Au contraire, I think you are wasting ours, by essentially not facing the fact – supported election cycle after election cycle in numerous countries – that the electorates in these countries evidently like what the Israeli lobbies tell them.

  77. Fred says:

    Col., and if they succeed in doing so hope to intimidate men like Tyler and I (and a host of others who read and comment here) to shut up and go along (in our civilian capacity).

  78. Babak Makkinejad says:

    So, Canadian people have freely and democratically voted for a government that in your words: “..has taken positions supporting the US in military action abroad, because its supporters are so inclined. It has adopted a completely pro-Israel policy…”.
    Who is responsible but the Canadian electorate?

  79. FB Ali says:

    Stephen Harper got a majority government in the 2011 election. 61% of eligible voters cast ballots; his party got 30.6% of them. Many people who voted for him did so because of his domestic agenda.
    My estimate is that no more than 20% of the Canadian adult population supports Harper’s foreign policy. The “responsibility” (if blame is to be assigned) is that of an electoral system that enabled his majority, and of a political system that turns off 40% of the population so that they don’t even bother to vote.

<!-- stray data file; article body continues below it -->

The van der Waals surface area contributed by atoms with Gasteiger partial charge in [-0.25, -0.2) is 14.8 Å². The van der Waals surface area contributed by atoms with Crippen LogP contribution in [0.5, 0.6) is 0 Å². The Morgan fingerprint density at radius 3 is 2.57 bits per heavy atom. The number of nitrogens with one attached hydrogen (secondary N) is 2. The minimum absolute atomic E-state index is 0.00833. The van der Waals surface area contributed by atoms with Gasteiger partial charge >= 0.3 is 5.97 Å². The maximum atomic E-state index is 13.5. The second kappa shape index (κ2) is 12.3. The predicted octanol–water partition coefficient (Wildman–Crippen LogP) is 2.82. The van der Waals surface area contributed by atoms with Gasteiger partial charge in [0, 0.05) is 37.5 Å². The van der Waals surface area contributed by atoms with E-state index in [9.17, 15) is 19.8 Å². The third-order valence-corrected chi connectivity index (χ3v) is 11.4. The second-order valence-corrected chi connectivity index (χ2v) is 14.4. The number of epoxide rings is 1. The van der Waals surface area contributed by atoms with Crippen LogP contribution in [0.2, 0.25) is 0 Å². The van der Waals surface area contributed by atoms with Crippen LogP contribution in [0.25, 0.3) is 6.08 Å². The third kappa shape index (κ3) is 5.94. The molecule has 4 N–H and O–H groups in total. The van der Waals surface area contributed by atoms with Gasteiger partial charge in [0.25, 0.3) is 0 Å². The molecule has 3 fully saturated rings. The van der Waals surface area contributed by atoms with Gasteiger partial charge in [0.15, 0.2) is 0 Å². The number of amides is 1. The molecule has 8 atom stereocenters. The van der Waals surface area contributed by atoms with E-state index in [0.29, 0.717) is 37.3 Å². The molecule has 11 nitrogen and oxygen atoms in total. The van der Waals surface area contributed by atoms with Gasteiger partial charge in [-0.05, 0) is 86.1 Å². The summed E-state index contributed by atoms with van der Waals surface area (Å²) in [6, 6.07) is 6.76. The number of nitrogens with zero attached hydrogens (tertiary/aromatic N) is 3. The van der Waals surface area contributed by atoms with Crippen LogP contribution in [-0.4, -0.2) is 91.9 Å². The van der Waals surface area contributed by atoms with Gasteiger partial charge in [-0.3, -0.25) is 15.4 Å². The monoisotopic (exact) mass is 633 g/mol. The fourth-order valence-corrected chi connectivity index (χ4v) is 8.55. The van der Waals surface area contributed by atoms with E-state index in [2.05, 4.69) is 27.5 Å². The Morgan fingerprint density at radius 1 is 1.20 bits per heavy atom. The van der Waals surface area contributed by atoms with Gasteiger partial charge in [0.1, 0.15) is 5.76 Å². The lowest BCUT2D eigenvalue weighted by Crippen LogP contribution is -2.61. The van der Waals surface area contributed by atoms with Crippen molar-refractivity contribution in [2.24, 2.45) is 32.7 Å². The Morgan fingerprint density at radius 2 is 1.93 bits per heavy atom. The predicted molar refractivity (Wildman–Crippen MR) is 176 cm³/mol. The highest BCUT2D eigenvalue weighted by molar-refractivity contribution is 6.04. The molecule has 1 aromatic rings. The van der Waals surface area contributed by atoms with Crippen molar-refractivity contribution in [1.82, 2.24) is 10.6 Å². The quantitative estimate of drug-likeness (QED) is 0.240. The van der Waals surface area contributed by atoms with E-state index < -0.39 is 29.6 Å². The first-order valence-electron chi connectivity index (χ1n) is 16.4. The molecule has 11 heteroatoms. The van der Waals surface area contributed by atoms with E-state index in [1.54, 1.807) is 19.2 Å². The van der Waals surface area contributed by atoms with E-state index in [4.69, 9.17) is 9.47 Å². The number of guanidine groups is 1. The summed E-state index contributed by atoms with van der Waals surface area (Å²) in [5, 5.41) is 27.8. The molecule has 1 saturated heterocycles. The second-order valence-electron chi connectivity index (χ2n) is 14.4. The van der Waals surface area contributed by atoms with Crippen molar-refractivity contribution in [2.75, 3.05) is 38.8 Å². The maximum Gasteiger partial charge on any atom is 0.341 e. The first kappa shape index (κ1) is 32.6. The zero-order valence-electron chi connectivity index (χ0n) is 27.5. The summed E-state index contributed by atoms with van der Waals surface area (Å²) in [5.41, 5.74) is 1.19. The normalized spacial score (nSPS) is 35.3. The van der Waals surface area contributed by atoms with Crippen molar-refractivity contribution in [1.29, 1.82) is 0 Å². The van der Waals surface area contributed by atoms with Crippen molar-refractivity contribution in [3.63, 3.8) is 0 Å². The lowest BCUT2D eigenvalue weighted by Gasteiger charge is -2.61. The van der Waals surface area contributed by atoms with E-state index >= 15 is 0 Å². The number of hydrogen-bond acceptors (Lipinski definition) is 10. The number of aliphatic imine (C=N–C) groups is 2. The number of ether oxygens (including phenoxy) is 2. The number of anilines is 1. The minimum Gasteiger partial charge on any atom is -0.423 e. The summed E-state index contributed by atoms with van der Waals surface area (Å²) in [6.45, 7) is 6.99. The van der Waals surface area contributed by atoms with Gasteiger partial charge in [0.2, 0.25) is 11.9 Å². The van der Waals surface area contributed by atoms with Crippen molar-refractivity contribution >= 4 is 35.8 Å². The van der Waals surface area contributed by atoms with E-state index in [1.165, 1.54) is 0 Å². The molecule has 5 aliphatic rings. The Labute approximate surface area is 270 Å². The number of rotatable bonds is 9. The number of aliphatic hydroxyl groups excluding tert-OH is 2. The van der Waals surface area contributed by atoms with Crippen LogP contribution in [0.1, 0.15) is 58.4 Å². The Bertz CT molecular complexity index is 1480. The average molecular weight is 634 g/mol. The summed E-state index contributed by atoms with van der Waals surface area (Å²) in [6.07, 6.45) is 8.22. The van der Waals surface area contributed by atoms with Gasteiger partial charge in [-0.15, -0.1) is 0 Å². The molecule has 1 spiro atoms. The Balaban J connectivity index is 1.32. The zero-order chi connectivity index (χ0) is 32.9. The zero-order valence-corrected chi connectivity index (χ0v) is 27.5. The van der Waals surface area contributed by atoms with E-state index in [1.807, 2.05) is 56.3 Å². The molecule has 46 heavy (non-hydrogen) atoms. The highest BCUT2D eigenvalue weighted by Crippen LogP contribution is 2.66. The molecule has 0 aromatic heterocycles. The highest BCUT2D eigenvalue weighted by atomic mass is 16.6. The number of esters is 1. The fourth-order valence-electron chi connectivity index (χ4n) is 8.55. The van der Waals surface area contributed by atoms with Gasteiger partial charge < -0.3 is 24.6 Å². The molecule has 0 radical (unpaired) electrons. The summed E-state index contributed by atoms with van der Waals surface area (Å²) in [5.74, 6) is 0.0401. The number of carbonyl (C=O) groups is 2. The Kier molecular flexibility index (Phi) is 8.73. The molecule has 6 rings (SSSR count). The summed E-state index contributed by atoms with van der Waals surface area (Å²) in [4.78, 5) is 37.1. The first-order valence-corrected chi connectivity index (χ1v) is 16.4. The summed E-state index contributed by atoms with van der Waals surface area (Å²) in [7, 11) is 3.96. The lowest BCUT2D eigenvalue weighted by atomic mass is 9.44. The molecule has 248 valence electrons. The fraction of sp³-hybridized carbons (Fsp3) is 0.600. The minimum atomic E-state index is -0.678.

It is an over-simplification to assign blame for government policies on the ‘people’ of a country. The reality is much more complicated.

  80. Babak Makkinejad says:

    But my point still stands; per your calculation, at least 20% of the population support Harper’s foreign policy and the other 40% acquiesces in it.
    I submit to you that the electorate is responsible not some amorphous lobby.

  81. Babak Makkinejad says:

    You should run some sort of Survey Research program and ask the electorate in US or UK or Spain why the prospects of several hundred billion dollars worth of business from Iran is of little or no interest to them.

  82. Alan says:

    FB Ali,
    please notice how instead of the neocons and the Lobby you ended up discussing the “electorates”. The discussion has been hijacked. This is no accident:
    “In 2009, Israel’s foreign ministry organized volunteers to add pro-Israeli commentary on news websites.[28][29][30] In July 2009, it was announced that the Israeli Foreign Ministry would assemble an “internet warfare” squad to spread a pro-Israel message on various websites, with funding of 600,000 shekels (c $150,000)”
    Such activists used to visit sites and blogs with very aggressive behavior and open advocacy, but later they improved their methods and one of the strategies is to try to appear sincere, then raise all sorts of issues, then keep moving the goalposts without ever acknowledging any point to the person they debate. Anything goes as long as the discussion gets hijacked. In this case, notice how he
    a)first tries to deny the neocons’ influence by wondering how a tiny group of people can be so influential. When it is pointed out to him that they have the support of the Lobby and Israel, he